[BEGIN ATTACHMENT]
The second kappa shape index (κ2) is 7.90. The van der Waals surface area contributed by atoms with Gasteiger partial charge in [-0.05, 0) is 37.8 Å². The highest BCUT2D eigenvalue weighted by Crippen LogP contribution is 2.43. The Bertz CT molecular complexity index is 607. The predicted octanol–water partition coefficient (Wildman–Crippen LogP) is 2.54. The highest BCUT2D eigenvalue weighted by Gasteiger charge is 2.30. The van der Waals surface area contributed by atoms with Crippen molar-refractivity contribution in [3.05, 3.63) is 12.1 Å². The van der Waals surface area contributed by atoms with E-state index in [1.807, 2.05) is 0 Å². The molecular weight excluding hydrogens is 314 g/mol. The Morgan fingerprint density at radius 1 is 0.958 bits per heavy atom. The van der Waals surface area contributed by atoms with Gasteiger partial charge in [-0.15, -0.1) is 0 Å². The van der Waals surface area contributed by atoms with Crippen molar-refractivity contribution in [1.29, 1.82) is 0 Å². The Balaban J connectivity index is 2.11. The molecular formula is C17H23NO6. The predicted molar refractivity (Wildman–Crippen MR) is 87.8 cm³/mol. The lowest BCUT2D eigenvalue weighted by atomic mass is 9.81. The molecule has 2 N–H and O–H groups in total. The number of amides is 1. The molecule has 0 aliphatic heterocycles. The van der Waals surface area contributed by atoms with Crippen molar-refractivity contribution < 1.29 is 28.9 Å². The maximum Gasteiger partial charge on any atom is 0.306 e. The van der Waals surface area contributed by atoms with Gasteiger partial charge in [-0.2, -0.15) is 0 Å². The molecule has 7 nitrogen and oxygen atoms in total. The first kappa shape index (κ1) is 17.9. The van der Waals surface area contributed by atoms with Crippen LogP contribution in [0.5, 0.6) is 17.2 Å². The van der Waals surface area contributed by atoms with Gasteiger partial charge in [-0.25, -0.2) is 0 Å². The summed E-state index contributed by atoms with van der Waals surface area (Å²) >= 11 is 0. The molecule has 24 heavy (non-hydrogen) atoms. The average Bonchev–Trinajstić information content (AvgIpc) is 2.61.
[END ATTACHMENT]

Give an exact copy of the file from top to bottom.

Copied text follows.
The second kappa shape index (κ2) is 7.90. The van der Waals surface area contributed by atoms with Gasteiger partial charge in [-0.05, 0) is 37.8 Å². The highest BCUT2D eigenvalue weighted by Crippen LogP contribution is 2.43. The Bertz CT molecular complexity index is 607. The predicted octanol–water partition coefficient (Wildman–Crippen LogP) is 2.54. The highest BCUT2D eigenvalue weighted by Gasteiger charge is 2.30. The van der Waals surface area contributed by atoms with Crippen molar-refractivity contribution in [3.05, 3.63) is 12.1 Å². The van der Waals surface area contributed by atoms with E-state index in [1.807, 2.05) is 0 Å². The molecular weight excluding hydrogens is 314 g/mol. The Morgan fingerprint density at radius 1 is 0.958 bits per heavy atom. The van der Waals surface area contributed by atoms with Gasteiger partial charge in [-0.15, -0.1) is 0 Å². The van der Waals surface area contributed by atoms with Crippen molar-refractivity contribution in [1.29, 1.82) is 0 Å². The Balaban J connectivity index is 2.11. The molecular formula is C17H23NO6. The predicted molar refractivity (Wildman–Crippen MR) is 87.8 cm³/mol. The lowest BCUT2D eigenvalue weighted by atomic mass is 9.81. The molecule has 2 N–H and O–H groups in total. The number of amides is 1. The molecule has 0 aliphatic heterocycles. The van der Waals surface area contributed by atoms with Crippen molar-refractivity contribution < 1.29 is 28.9 Å². The maximum Gasteiger partial charge on any atom is 0.306 e. The van der Waals surface area contributed by atoms with Gasteiger partial charge in [-0.2, -0.15) is 0 Å². The molecule has 7 nitrogen and oxygen atoms in total. The first kappa shape index (κ1) is 17.9. The van der Waals surface area contributed by atoms with Crippen LogP contribution in [0.5, 0.6) is 17.2 Å². The van der Waals surface area contributed by atoms with Gasteiger partial charge in [-0.25, -0.2) is 0 Å². The summed E-state index contributed by atoms with van der Waals surface area (Å²) >= 11 is 0. The molecule has 24 heavy (non-hydrogen) atoms. The average Bonchev–Trinajstić information content (AvgIpc) is 2.61.